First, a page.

By Danielle Shojai
Harvard University, which has the world’s largest education endowment of $41 billion, has an undisclosed amount invested in oil, gas, and coal companies. These companies included those that drill and extract fossil fuels. Harvard’s students have responded that they have had enough.
In May 2014, an undergraduate a part of the divestment campaign was arrested for blocking President Faust and members of the administration from their offices. Last fall, students delayed the incredibly popular Harvard-Yale football game at halftime in protest. The University’s popular theatrical troupe Hasty Pudding made quips about the oil investments in their 2020 show. The investments are a well-known and well-fought cause around the campus for years; however, no change has occurred.
Lawrence Bacow, the university’s current president, wrote in the Harvard Gazette that with these investments they are “engaging with industry to confront the challenge of climate change is ultimately a sounder and more effective approach for our university.”
However, Divest Harvard, a Harvard University student-run organization, disagrees. Divest Harvard’s website said, “If Harvard divests, we show the country and world that we refuse to be complicit in this industry’s continued war on human and environmental health.” They have also pointed out three steps Harvard needs to take; disclose the amount invested in oil, gas, and coal companies, divest to condemn the fossil fuel industry, and to reinvest in a sustainable and community-based project.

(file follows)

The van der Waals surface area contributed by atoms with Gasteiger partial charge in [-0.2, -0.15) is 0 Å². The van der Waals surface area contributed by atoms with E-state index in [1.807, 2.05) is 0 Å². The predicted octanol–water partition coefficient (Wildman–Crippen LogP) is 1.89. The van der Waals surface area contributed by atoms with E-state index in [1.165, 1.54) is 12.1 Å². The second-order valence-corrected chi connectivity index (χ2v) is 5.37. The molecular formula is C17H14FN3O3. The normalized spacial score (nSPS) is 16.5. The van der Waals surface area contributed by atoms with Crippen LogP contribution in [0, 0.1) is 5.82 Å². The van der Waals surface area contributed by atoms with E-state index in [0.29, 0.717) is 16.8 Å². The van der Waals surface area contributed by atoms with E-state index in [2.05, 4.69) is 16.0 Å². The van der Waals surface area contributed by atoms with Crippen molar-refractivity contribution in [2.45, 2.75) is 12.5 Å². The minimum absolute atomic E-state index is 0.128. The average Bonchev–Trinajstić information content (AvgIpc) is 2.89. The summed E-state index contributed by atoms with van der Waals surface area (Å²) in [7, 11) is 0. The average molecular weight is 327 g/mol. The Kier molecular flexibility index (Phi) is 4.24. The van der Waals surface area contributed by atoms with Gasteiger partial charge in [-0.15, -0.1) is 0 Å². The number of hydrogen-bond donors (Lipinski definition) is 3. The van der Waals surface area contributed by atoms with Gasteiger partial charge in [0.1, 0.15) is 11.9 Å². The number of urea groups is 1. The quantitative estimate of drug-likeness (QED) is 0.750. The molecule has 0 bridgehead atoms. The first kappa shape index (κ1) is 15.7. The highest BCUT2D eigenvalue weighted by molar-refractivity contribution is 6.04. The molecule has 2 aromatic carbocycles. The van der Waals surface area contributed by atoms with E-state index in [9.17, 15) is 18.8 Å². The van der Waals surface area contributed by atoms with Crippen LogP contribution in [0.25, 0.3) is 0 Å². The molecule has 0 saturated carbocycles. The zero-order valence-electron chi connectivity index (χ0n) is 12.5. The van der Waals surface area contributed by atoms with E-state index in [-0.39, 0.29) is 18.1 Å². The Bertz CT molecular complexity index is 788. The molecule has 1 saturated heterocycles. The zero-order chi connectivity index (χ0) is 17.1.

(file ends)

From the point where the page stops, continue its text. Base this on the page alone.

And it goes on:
This is not the only time Harvard has had controversial investments vehemently opposed by students. In the mid 1980’s, after years of lobbying and protests, Harvard in some measure divested in companies that participated and supported in the industrialization of arthapeid South Africa.
But Harvard isn’t the only big name university that has invested in the fossil fuel industry. Boston University, Stanford University, Syracuse University also had large stakes, however they have disinvested in the last 10 years, some putting money back into more sustainable causes.
According to a study examining the impact of divestment by Roger Williams University, if huge investment powers like Harvard pulled out of these companies, it would cause fossil fuel funds to stigmatize and organizations to restructure.
The university has made an outspoken goal of making the campus fossil-fuel free by 2050, but for students, it’s not enough.
“We only get one Earth.” Divest Harvard wrote, “ It’s up to us to protect our planet and all of its inhabitants from the damaging effects of the fossil fuel industry, a chief perpetrator of climate change, by pushing for divestment.”